Richard A. Epstein

Director, Chicago

(773) 702-9563


Antitrust and Competition Policy; Labor and Discrimination

AB, Columbia College;
BA, Oxford University;
LLB, Yale University

Richard A. Epstein is considered one of the most influential legal thinkers of modern times. He is well known for his research and writings on a broad range of constitutional, economic, historical, and philosophical subjects. He has been a law professor since 1968.

He received an LLD, hc, from the University of Ghent, 2003, and was a Bradley Prize recipient in 2011. He has been a member of the American Academy of Arts and Sciences since 1985 and a Senior Fellow of the Center for Clinical Medical Ethics at the University of Chicago Medical School, also since 1983. He served as editor of the Journal of Legal Studies from 1981 to 1991, and of the Journal of Law and Economics from 1991 to 2001.

His books include The Case Against the Employee Free Choice Act (Hoover 2009); Supreme Neglect Antitrust Decrees in Theory and Practice: Why Less Is More (AEI 2007); Overdose: How Excessive Government Regulation Stifles Pharmaceutical Innovation (Yale University Press 2006); How Progressives Rewrote the Constitution (Cato 2006). Cases and Materials on Torts (Aspen Law & Business; 8th ed. 2004); Skepticism and Freedom: A Modern Case for Classical Liberalism (University of Chicago 2003): Cases and Materials on Torts (Aspen Law & Business; 7th ed. 2000); Torts (Aspen Law & Business 1999); Principles for a Free Society: Reconciling Individual Liberty with the Common Good (Perseus Books 1998): Mortal Peril: Our Inalienable Rights to Health Care (Addison-Wesley 1997); Simple Rules for a Complex World (Harvard 1995); Bargaining with the State (Princeton, 1993); Forbidden Grounds: The Case against Employment Discrimination Laws (Harvard 1992); Takings: Private Property and the Power of Eminent Domain (Harvard 1985); and Modern Products Liability Law (Greenwood Press 1980). He has written numerous articles on a wide range of legal and interdisciplinary subjects.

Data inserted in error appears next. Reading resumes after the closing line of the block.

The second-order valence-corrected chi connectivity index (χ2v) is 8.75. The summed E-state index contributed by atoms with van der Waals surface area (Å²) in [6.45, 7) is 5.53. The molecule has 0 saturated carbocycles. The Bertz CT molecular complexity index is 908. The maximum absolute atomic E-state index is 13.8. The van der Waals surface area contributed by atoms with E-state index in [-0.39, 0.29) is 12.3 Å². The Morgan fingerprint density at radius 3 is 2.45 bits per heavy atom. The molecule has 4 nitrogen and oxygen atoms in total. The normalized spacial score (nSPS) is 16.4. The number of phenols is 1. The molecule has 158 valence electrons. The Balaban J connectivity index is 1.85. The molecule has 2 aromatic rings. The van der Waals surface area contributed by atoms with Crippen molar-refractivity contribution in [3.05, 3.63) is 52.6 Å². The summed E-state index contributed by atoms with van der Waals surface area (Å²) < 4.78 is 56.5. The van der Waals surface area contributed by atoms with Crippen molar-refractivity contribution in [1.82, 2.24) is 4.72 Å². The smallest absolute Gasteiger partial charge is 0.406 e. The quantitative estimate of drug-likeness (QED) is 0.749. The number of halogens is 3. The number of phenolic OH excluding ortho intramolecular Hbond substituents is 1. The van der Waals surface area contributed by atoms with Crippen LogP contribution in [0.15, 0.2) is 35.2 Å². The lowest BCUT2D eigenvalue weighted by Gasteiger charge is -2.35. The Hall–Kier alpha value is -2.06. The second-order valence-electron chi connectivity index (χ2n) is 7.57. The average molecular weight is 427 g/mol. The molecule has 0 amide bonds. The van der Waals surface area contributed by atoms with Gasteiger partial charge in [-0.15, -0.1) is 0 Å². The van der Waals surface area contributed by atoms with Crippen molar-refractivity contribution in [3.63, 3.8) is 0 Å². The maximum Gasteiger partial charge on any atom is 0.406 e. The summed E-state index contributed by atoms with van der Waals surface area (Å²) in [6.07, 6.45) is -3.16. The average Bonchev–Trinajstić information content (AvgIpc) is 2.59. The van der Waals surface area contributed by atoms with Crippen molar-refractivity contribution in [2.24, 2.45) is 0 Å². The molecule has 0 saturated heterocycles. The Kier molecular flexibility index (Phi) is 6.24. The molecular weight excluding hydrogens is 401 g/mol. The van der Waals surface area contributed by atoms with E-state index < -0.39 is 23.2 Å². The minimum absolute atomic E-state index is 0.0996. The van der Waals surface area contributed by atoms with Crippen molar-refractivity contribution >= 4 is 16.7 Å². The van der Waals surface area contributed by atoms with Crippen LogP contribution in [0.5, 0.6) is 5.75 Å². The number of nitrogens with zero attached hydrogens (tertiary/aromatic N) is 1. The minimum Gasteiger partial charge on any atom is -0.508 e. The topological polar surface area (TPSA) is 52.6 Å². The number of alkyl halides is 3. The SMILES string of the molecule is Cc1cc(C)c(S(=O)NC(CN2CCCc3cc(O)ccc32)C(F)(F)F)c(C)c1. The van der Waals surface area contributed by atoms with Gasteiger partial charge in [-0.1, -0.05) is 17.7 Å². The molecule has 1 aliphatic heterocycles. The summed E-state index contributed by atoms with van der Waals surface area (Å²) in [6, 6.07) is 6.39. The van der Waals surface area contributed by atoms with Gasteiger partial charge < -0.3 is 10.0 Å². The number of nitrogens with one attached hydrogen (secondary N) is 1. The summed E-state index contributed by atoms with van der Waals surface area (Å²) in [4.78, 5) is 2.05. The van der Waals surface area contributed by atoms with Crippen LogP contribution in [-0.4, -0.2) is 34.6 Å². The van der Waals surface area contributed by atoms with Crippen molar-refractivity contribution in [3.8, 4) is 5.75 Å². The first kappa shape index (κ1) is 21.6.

He has taught courses in administrative law, antitrust, civil procedure, communications law, constitutional law, contracts, corporations, criminal law, employment discrimination law, environmental law, food and drug law, health law and policy, jurisprudence, labor law, property, labor law; land use planning, patents, real estate development and finance, individual, estate and corporate taxation, Roman Law; torts, and workers’ compensation.

Education: AB, 1964, Columbia College; BA, 1966, Oxford University; LLB, 1968, Yale University

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